It is what we need in NI, a lot more pragmatic technocrats a lot less conscience and “morality”.

  • Hugh Davison

    A ‘fair-minded and informed observer’ will note that there is no ban on importing blood from the rest of the UK, where different rules apply. I don’t see any logic applied in this judgement.

  • Croiteir

    Then you have no problem with Poots decision as the courts say that this decision was based on facts

  • Gaygael

    The situation is ridiculous and untenable. We regularly import MSM blood from other parts of the U.K.

    Essentially the message is we are happy with MSM blood in our banks of it comes from England, Scotland or Wales, but not to accept it from MSM here!

    Expect either minister Hamilton or a new health minister to move quickly on this issue and distance themselves from Poots and Wells.

  • notimetoshine

    I think it was a poor decision by the courts considering that blood donated over the water may come from gay men and often blood from GB is used in NI. Therefore it is logical to assume that gay blood has or could be used in NI. Unless, therefore, the minister had banned all blood from GB because of its potential ‘danger’ it can hardly be seen to have been based on the ‘facts’.

    In fact one could accuse the minister of negligence in allowing potentially gay blood to be used in Northern Ireland, considerin g the facts as this case seems to have them.

  • Croiteir

    I think that the court, when it had the full relevant facts presented, knew more than you think and came to the correct decision. So what you think is irrelevant as frankly you don’t know what you are talking about.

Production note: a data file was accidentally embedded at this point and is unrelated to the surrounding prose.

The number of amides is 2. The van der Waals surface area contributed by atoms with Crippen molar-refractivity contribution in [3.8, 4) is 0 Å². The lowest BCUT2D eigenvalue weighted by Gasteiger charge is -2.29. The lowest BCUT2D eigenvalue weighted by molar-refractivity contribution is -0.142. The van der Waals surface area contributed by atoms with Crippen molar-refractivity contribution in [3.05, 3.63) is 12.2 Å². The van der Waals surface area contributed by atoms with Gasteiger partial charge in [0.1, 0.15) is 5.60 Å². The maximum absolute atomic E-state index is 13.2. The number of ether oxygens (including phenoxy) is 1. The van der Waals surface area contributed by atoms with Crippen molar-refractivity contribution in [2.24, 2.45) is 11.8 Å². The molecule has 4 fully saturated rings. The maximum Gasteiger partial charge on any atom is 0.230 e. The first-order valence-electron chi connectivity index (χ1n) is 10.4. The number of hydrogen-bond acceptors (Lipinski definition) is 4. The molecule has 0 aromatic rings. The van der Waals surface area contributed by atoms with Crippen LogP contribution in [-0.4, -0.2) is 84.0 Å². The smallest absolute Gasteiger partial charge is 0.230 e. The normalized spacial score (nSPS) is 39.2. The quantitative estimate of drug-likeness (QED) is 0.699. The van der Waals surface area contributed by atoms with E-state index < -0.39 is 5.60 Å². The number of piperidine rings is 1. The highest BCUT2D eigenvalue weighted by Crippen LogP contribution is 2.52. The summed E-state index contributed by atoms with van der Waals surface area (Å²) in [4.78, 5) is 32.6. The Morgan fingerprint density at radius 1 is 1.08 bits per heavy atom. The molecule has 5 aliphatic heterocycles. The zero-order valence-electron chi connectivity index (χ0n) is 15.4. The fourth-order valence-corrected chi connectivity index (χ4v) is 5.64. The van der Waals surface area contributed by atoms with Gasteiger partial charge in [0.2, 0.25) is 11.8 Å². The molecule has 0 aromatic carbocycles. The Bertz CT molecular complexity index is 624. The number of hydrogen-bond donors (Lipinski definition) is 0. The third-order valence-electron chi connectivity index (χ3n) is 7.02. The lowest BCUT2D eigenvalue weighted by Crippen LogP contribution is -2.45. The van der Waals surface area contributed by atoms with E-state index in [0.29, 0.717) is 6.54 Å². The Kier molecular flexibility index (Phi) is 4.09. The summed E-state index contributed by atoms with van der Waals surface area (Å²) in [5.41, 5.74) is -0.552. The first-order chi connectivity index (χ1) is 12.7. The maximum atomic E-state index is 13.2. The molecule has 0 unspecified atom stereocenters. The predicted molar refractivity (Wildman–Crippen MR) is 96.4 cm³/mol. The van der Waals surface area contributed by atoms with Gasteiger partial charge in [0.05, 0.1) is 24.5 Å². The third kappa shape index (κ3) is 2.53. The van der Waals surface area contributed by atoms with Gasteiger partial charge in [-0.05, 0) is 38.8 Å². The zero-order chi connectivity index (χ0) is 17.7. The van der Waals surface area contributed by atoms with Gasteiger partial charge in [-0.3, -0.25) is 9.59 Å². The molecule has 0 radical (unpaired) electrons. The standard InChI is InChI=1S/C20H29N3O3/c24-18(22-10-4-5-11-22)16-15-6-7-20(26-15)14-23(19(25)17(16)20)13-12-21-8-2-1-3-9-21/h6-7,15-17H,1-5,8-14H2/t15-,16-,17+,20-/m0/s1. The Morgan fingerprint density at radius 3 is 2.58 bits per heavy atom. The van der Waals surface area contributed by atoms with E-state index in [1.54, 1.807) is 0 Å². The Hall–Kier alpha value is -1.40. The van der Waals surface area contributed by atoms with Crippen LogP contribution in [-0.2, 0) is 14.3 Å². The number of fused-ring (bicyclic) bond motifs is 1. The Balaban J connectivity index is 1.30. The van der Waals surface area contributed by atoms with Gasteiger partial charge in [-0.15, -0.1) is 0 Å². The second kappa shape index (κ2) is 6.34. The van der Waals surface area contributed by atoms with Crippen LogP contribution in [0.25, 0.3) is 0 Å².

You may accuse the minister of negligence, just as successfully as some accused him of bias and homophobia, (whatever the hell that is), but they would clearly be wrong. The court, (with none of this sneering “seem to have” nonsense), has clearly shown him to be correct in his approach.
    What would be more interesting to see is whether the people who put agenda before facts will apologise for their demonization of Mr Poots as swiftly as they denounced him. But then that would show a touch of class.

  • Reader

    Pasty: What happens if those people who are Gay refuse to answer the question when donating their blood ?
    You fill in a form with about 50 tick boxes, with a couple of them relevant to this issue. Then you sign and date the form. If you don’t put the right ticks in all the right boxes, they won’t take your blood.

  • Lionel Hutz

    It seems like the judgment considers procedural matters rather than the substantial issue of whether the life time ban is itself a tenable position in the long term. Essentially saying that Minister of Health is the appropriate person to make the decision,which is contrary to the judgement of the court of first instance and that he should have the time to investigate the matter himself and make his decision which it follows was not the finding of the lower court.

    None of this says the decision to keep a life time ban will in the end be considered lawful and certainly makes no commention on whether it is right.

    But the interesting thing about the decision is that ut shows that it was all too easy to say that this Ministers decision, or indecision depending on how you look at it, was infected by bias. He will no doubt feel vindicated by the courts ruling in that regard. And he should. I have to say, I’ve never understood how this was thrown up as an equality issue.

  • SeaanUiNeill

    My own impression, Lionel, thank you. This is why its so important to read the actual judgement instead of simply “sound biting” the parts one finds seem to support some personal interest.